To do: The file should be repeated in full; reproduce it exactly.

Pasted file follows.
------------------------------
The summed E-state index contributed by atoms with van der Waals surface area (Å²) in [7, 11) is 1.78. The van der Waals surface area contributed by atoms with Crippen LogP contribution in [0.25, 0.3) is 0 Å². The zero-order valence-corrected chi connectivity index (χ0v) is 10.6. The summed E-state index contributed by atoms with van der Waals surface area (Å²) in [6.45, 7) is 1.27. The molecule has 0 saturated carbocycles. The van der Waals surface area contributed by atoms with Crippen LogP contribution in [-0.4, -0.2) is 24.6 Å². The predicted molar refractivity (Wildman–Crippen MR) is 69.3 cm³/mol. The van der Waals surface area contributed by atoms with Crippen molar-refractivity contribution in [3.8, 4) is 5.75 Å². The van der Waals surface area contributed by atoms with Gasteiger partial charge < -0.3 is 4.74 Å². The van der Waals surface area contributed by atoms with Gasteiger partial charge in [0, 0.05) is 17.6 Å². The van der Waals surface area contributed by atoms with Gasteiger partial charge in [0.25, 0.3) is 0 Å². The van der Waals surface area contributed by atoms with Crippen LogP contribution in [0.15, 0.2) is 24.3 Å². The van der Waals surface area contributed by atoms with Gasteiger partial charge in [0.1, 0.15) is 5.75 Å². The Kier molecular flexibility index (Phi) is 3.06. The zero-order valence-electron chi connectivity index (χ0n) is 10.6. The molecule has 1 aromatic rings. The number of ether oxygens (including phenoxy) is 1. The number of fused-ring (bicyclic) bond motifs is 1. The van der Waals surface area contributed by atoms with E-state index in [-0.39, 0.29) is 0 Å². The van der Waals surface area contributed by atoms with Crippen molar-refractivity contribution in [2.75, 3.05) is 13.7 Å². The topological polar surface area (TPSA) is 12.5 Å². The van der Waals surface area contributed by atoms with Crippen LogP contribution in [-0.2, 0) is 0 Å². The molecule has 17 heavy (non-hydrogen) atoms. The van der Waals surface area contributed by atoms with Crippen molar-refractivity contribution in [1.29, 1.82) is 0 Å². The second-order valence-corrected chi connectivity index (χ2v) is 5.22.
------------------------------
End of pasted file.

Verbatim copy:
The summed E-state index contributed by atoms with van der Waals surface area (Å²) in [7, 11) is 1.78. The van der Waals surface area contributed by atoms with Crippen LogP contribution in [0.25, 0.3) is 0 Å². The zero-order valence-corrected chi connectivity index (χ0v) is 10.6. The summed E-state index contributed by atoms with van der Waals surface area (Å²) in [6.45, 7) is 1.27. The molecule has 0 saturated carbocycles. The van der Waals surface area contributed by atoms with Crippen LogP contribution in [-0.4, -0.2) is 24.6 Å². The predicted molar refractivity (Wildman–Crippen MR) is 69.3 cm³/mol. The van der Waals surface area contributed by atoms with Crippen molar-refractivity contribution in [3.8, 4) is 5.75 Å². The van der Waals surface area contributed by atoms with Gasteiger partial charge < -0.3 is 4.74 Å². The van der Waals surface area contributed by atoms with Gasteiger partial charge in [0, 0.05) is 17.6 Å². The van der Waals surface area contributed by atoms with Gasteiger partial charge in [0.25, 0.3) is 0 Å². The van der Waals surface area contributed by atoms with Crippen LogP contribution in [0.15, 0.2) is 24.3 Å². The van der Waals surface area contributed by atoms with Gasteiger partial charge in [0.1, 0.15) is 5.75 Å². The Kier molecular flexibility index (Phi) is 3.06. The zero-order valence-electron chi connectivity index (χ0n) is 10.6. The molecule has 1 aromatic rings. The number of ether oxygens (including phenoxy) is 1. The number of fused-ring (bicyclic) bond motifs is 1. The van der Waals surface area contributed by atoms with E-state index in [-0.39, 0.29) is 0 Å². The van der Waals surface area contributed by atoms with Crippen molar-refractivity contribution in [2.75, 3.05) is 13.7 Å². The topological polar surface area (TPSA) is 12.5 Å². The van der Waals surface area contributed by atoms with Crippen LogP contribution in [-0.2, 0) is 0 Å². The molecule has 17 heavy (non-hydrogen) atoms. The van der Waals surface area contributed by atoms with Crippen molar-refractivity contribution in [1.29, 1.82) is 0 Å². The second-order valence-corrected chi connectivity index (χ2v) is 5.22.